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PGS101 Exam 3 Study Guide

PGS101 Exam 3 Study Guide - PGS101 Exam 3 Study Guide...

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PGS101 Exam 3 Study Guide DEVELOPMENTAL PSYCH Mary Ainsworth – Studied infant bond development; put infants in ‘strange situation’ (any new environment for an infant) and had caretaker leave room: secure, anxious-ambivalent, avoidant Piaget – Pointed out stages of cognitive development: Sensorimotor, preoperational, concrete operations, and formal operations Erikson – Psychosocial model; default personality type is one or other (in name): Trust v. mistrust Autonomy v. shame/doubt Initiative v. guilt Industry v. inferiority Identity v. confusion Intimacy v. isolation Generativity v. self-absorption Integrity v. despair Marcia – Development of identity; first person to point out that teenagers experience a lot of stress when they are suddenly able to handle abstract thinking and are looking for an identity Crisis – Necessary for an individual to really develop a sense of identity Commitment Crisis No Crisis Yes Commitment No Identity Diffusion Identity Moratorium Commitment Yes Identity Foreclosure Identity Achievement Are infant’s need usually met? Yes – Secure No – Chile reacts with: Fear – Anxious-Ambivalent (overly-dependent) Defensiveness – Avoidant (overly-independent) Kohlberg – Most prominent moral development theory; no age ranges because people vary too much; stages (most people go through sequentially): Preconventional, conventional, Postconventional Prenatal development: 1. Germination – (0-2 weeks) Egg is fertilized by sperm resulting in zygote; characterized by rapid cell division; zygote implants on uterus wall and placenta forms 2. Embryonic Stage – (2-8 weeks) Embryo; characterized by development of body organs and systems; risk of miscarriage reduces significantly after this stage 3. Fetal Stage – (8 weeks – birth) Fetus; organs have developed and are functioning on their own; bone and muscle development; development of sex organs Infant attachment style development Secure – Quickly moved to toys, but kept eye on caretaker; when caretakers returned, easily comforted and showed high signs of trust by going back to playing with toys again Anxious-ambivalent – Very clingy (not easily comforted), most likely won’t go back and play with toys again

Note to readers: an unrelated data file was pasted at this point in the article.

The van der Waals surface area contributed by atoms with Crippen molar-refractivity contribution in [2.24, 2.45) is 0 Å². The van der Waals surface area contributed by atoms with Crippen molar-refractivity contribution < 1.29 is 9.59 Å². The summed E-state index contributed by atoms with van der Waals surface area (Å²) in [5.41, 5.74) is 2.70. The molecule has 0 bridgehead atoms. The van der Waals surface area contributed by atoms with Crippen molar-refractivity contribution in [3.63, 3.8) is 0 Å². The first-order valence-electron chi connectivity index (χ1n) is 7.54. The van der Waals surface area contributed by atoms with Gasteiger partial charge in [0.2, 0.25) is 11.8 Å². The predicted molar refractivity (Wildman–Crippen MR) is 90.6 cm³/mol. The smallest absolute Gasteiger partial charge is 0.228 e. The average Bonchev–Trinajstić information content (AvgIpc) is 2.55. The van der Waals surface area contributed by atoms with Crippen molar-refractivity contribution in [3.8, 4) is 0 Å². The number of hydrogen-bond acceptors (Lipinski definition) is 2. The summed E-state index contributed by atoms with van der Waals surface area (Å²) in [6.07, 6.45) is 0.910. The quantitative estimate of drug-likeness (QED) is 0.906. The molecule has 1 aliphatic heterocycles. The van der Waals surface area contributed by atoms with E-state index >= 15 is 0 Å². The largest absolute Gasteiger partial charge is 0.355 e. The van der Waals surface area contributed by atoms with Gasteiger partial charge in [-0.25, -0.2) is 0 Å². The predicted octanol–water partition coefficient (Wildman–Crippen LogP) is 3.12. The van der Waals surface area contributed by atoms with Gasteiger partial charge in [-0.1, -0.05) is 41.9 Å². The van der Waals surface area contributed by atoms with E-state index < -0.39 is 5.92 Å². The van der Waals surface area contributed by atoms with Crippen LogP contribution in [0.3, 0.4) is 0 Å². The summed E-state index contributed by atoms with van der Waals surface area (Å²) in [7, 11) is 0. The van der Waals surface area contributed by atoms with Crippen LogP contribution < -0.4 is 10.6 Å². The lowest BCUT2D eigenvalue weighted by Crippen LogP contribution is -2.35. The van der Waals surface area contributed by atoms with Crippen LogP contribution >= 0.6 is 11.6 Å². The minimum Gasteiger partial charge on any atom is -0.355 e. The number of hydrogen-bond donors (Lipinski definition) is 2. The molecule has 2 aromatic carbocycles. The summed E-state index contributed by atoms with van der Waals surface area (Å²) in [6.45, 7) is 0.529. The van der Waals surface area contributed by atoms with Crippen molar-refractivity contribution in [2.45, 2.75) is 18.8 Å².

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Avoidant – Quickest to play with toys, very little if any checking up on caretaker; tend to ignore caretaker when they come back into room (because they’re angry) US vs Germany vs Japan infant attachments Secure Anxious-ambivalent Avoidant USA 67 12 21 Germany 35 13 52 Japan 68 32 0 Cognitive development: Sensorimotor period – (0-1 years) The brain is learning to coordinate sensory input and motor output; characterized by baby development of object permanence at some point during stage (no more peek-a-boo; out of sight is no longer out of world) Preoperational period – (2-7 years) Characterized by development of symbolic thought; can start to learn reading, language, math, etc.
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